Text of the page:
none of this woulda happened

(So... Altering the plan a bit. This "month" is going to take far longer than a calendar month anyway, so I looked back at the longer list of films I had made before narrowing it down for this exercise in deconstruction, because, my Star Wars VHS tapes still didn't arrive. Options were, skip past it, jump ahead to Heaven Can Wait, or... I looked at the larger list and found Across the Great Divide for 1976. Fits the pattern and I might start adding some other movies from the longer list back into this. This could take a while.

But anyway, today... tonight, actually; it's a late start because my Thursdays are busy anyway and I was hoping the mail would make Star Wars possible tonight. In fact, as I'm typing this little paranthetical, I'm still watching Critical Role. Their episodes end when their episodes end. So, it's near 11pm and I don't know when the movie will begin.






11:16--that's when.)

The weird thing about watching Across the Great Divide is that I barely remember it, but I remember never wanting to watch it. One of those movies I thought was boring, but it was a nice family friendly film that came up often. Robert Logan again, star of Adventures of the Wilderness Family, but immediately there is something very different going on with him. A bunch of guys try to kill him while he's out riding. (And, some corny song plays briefly, and I'm wondering what tone this is going for.)

We're also going to have Heather Rattray, who wasn't in the first Wilderness Family but will take over the role of Jenny for the second and third installments, and George "Buck" Flower, who plays Boomer in all three Wilderness Family films. And, it looks like the same guy--Stewart Raffil--wrote Adventure of the Wilderness Family, Across the Great Divide, and The Sea Gypsies, all of which star Robert Logan. (Rattray is also in The Sea Gypsies.) Rattray plays Holly, the older of two kids here who will end up traveling with Logan's Zachariah Coop, who seems to be a drifter and a criminal... But I really wish it felt more like these guys chasing him actually wanted him dead; the music is too... happy.


Zachariah: "My whole life's fallen in ruin."

Holly: "It's your own doin'."

Zachariah: "Look, there's no denying it, Missy. Circumstances have forced me to behave less than truthful, but it's circumstances and not an evil nature that's to blame."

Now, Holly calls that "hogwash" but I'm thinking, today, this movie is going to prove him right, so what were my conservative parents doing showing this to us kids? Hell, what were the 70s doing with so many family films about so many bad people? It's like--and, actually, this makes sense--the 60s broke film just like that decade broke so much else in America.

My parents weren't much older than a lot of the hippies; they just latched onto Christian religion instead of counterculture ideals. I'd almost like to deconstruct how they got there, but I don't actually know enough about them. My father grew up in a rural part of Pennsylvania, lots of kids in a big house. He was a troublemaker, and he went into the navy as a teen. Fortunately for him, and for my own existence I suppose, he was in there too late for the Korean War and too early for Vietnam. My mother grew up in rural South Dakota (and she had a raccoon as a pet, so films like Wilderness Family probably reminded her of her childhood). She's always contended that she was a good girl when she was a teenager. If I remember right, they met because of church. Married and had their first four kids in the 60s, three of us in the 70s. It's like a puzzle... Not that I usually like Whiggish history, but taking me, here, right now, as the result. This film--watching it anyway--is just one of the cinematic stepping stones to who I am right now. My parents, and whatever motivation they had to not only liking this movie but recording it onto a VHS tape and showing it to their kids... I of course, would follow suit many years later and show lots of movies to my own kids--never this movie, but lots of others. So, I think about why I showed my kids the movies I showed them. Always because I liked the movies, of course, like I was trying to turn my kids into smaller versions of me. That's parenting, right? Put as much of yourself as you can into these smaller people and hope for the best when the future comes. Or something like that. Part of why I don't hold my religious upbringing against my parents much; what choice did they have, if they believed in that stuff, but to try to get me to believe in it, too?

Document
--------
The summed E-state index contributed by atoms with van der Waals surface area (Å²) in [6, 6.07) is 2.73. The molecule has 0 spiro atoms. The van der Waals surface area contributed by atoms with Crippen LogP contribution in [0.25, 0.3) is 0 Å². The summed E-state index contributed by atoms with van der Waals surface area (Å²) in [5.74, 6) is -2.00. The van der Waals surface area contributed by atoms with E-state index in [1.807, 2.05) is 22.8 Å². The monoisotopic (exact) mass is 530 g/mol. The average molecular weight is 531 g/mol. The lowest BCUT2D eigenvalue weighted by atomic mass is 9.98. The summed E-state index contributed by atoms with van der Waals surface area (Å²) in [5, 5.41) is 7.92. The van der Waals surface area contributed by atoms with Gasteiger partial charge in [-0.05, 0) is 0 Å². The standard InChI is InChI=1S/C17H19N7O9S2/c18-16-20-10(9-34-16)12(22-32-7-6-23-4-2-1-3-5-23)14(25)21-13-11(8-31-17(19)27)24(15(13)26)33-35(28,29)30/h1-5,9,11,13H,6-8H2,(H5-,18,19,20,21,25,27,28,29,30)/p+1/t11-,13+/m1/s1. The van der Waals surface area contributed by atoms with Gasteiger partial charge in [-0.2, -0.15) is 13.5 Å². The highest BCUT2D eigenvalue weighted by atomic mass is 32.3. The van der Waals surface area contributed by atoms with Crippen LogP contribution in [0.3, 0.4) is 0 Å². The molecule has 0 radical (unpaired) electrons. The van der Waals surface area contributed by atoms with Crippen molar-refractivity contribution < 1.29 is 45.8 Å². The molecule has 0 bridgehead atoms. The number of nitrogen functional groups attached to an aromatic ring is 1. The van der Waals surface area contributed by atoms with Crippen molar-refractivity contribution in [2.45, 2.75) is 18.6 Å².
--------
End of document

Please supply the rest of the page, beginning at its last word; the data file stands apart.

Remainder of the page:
Same goes for movies. One generation sees the previous generation's movies, but the context has changed. One filmmaker grows up in another time and makes movies echoing those from his childhood. What else are they going to make, really? You make copies of, or response to, the things you already know. The experience of watching film isn't that different.

(This movie just threw a cougar off a cliff into some water. Legal standards for that sort of thing have certainly changed a lot.)

And, it's not just generations, but years. I watch a film from my childhood, and it's like an old friend (or at least an old acquaintance) who has come to visit after being away a long time. Sure, it seems like the same person, and you two still get along, but something is different. You've changed a bit. They've changed a bit. The world has moved forward a bit. The context has changed. This movie is about two orphans and a widower. They're finding new context for themselves with each other.






And, I think that was supposed to be profound, but it's late.


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